I am thrilled to announce that my fabulous colleague Tripthi Pillai and I are co-editing a new Routledge Companion to Global Women’s Writing (to be published in summer 2024). Please see the cfp below, consider sending us an abstract, and/or share widely with your networks!

Routledge Companion to Global Women’s Writing 
Editors: Tripthi Pillai and Ina Seethaler 

We invite abstracts for chapters of previously unpublished and original work to be included in the new Routledge Companion to Global Women’s Writing, which is under contract to be published in July 2024 as part of the Routledge Literature Companions series. 
Covering both established and emerging topics and methodologies, The Routledge Companion to Global Women’s Writing equips readers with interdisciplinary and intersectional approaches to women’s writing in the global context. Movements and experiences shaping the twenty-first century assert the urgent need for expanding and re-envisioning existing academic and social definitions as well as cultural perceptions of gender, location, and creative expression. In response to this growing need felt by diverse communities across the world, the collection forges new directions in and conceptualizations of identity, experience, and practice. Specifically, we welcome contributions that engage the three principle aspects informing the collection—“global,” “women,” and “writing”—in inclusive ways that not only broaden readers’ understanding of these key identities and concepts but also enable them to explore the underappreciated connections among them. Towards this end, the editors seek a multiplicity of voices from a variety of disciplines and geocultural landscapes. Similarly, we welcome with enthusiasm diverse perspectives, positionalities, and approaches, ranging from commentary on dominant/key debates to exploratory work on budding and innovative practices of global women’s writing.  
Each section of the handbook offers a broad range of topics that are globally applicable and provide critical and creative access to the nexus of women’s writing.  
Possible sections and topics include but are not limited to: 

  1. Bodies: 
    1. Disability and women’s self-expression 
    2. Global perspectives on healthcare 
    3. Spirituality, religion, and ritual  
    4. Transgender poetics and politics 
       
  2. Locations: 
    1. Language, borders, and migration 
    2. Domesticity and negotiations of home 
    3. Ecologies and environments 
    4. Carceral experiences  
       
  3. Media Landscapes: 
    1. Body art as authorship and activism 
    2. Graphic writings 
    3. Women in gaming 
    4. Social media and global communication  
       
  4. Disruptive Canvases:  
    1. Textiles as texts  
    2. Storytelling through graffiti/murals/poster art  
    3. Global foodways 
    4. Artifacts and experiences of war 
       
  5. Movements of Resistance: 
    1. Global writing and #metoo 
    2. Grassroots activism and movements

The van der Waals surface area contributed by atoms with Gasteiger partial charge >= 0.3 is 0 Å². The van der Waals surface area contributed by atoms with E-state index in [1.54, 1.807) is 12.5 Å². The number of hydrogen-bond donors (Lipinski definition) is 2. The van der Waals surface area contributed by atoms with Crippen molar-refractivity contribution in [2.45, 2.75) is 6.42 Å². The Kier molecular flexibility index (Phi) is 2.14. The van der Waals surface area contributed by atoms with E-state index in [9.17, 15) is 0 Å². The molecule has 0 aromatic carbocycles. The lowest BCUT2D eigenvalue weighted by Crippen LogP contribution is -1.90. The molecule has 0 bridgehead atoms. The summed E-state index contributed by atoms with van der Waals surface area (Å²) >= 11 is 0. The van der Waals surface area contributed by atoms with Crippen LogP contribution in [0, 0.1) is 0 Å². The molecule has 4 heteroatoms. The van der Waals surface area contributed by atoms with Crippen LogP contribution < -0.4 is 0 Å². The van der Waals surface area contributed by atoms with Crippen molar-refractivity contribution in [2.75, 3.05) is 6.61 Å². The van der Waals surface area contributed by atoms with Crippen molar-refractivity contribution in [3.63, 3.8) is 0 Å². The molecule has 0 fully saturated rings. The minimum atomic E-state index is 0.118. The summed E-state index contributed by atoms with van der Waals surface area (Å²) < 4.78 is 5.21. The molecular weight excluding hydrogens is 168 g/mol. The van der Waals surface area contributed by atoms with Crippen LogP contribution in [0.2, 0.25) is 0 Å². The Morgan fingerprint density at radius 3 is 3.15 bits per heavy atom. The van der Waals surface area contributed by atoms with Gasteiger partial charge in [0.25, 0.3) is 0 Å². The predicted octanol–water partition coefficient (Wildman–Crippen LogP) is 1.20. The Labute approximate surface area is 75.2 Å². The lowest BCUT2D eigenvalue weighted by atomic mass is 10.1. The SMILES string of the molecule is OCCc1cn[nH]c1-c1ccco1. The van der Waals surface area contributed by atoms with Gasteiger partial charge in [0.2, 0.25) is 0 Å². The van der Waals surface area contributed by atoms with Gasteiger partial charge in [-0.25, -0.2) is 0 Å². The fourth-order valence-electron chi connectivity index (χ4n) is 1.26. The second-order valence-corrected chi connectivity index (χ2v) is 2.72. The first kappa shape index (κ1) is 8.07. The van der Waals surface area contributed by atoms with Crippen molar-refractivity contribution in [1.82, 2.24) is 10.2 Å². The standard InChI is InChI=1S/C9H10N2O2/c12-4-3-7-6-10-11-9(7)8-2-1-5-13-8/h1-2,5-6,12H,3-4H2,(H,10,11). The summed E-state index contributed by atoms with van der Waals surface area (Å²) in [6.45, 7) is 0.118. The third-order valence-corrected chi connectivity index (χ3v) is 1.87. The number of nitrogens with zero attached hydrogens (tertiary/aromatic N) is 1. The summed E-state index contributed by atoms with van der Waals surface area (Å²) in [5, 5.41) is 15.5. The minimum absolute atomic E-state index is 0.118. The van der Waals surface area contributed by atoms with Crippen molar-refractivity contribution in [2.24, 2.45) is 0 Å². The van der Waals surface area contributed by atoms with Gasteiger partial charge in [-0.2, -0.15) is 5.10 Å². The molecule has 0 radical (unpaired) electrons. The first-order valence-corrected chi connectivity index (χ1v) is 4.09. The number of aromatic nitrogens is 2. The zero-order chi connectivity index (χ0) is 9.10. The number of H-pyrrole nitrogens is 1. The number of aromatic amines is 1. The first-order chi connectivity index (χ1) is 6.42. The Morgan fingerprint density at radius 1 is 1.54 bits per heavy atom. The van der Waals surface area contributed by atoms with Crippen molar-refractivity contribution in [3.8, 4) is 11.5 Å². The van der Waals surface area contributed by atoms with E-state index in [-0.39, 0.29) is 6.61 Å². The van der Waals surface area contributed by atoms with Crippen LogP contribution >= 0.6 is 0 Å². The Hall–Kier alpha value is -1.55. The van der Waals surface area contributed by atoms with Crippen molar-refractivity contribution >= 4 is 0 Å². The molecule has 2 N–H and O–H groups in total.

3. Education and liberatory/oppressive practices  
    4. Law, justice, and policy
    5.  

We are especially interested in contributions from authors at various stages of their careers who embrace interdisciplinary approaches and/or adopt practices of citational justice.  
Please send an abstract of up to 350 words as well as a 200-word biography to tpillai@coastal.edu and iseethale@coastal.edu by October 15, 2022. Contributors will be notified by 15 November 2022 of their abstracts’ acceptance. Completed chapters of up to 6000 words will be expected by May 15, 2023. Some flexibility exists regarding word count, especially in the case of contributions that discuss non-dominant identities, geographies, and/or writing practices. Feel free to reach out to the editors with any queries.  

Ina C. Seethaler, Ph.D. (she, her, hers)

Associate Professor/Director of Women’s and Gender Studies

HTC Honors College
Coastal Carolina University
Kearns 104B
PO Box 261954, Conway, SC 29528
iseethale@coastal.edu
843-349-6919

The land on which Coastal Carolina University stands is part of the traditional territory of the Waccamaw Indian People.

We honor them and express our gratitude to the ancestors who lived here in the past,

the Waccamaw Indian People today, and the generations to come.

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Call for Papers

STARDOM AND FANDOM

Southwest Popular / American Culture Association (SWPACA)

44th Annual Conference, February 22-25, 2023

Marriott Albuquerque

Albuquerque, New Mexico

http://www.southwestpca.org

Submissions open on August 15, 2022

Proposal submission deadline: October 31, 2022

Proposals for papers and panels are now being accepted for the 44th annual SWPACA conference. One of the nation’s largest interdisciplinary academic conferences, SWPACA offers nearly 70 subject areas, each typically featuring multiple panels.  For a full list of subject areas, area descriptions, and Area Chairs, please visit http://southwestpca.org/conference/call-for-papers/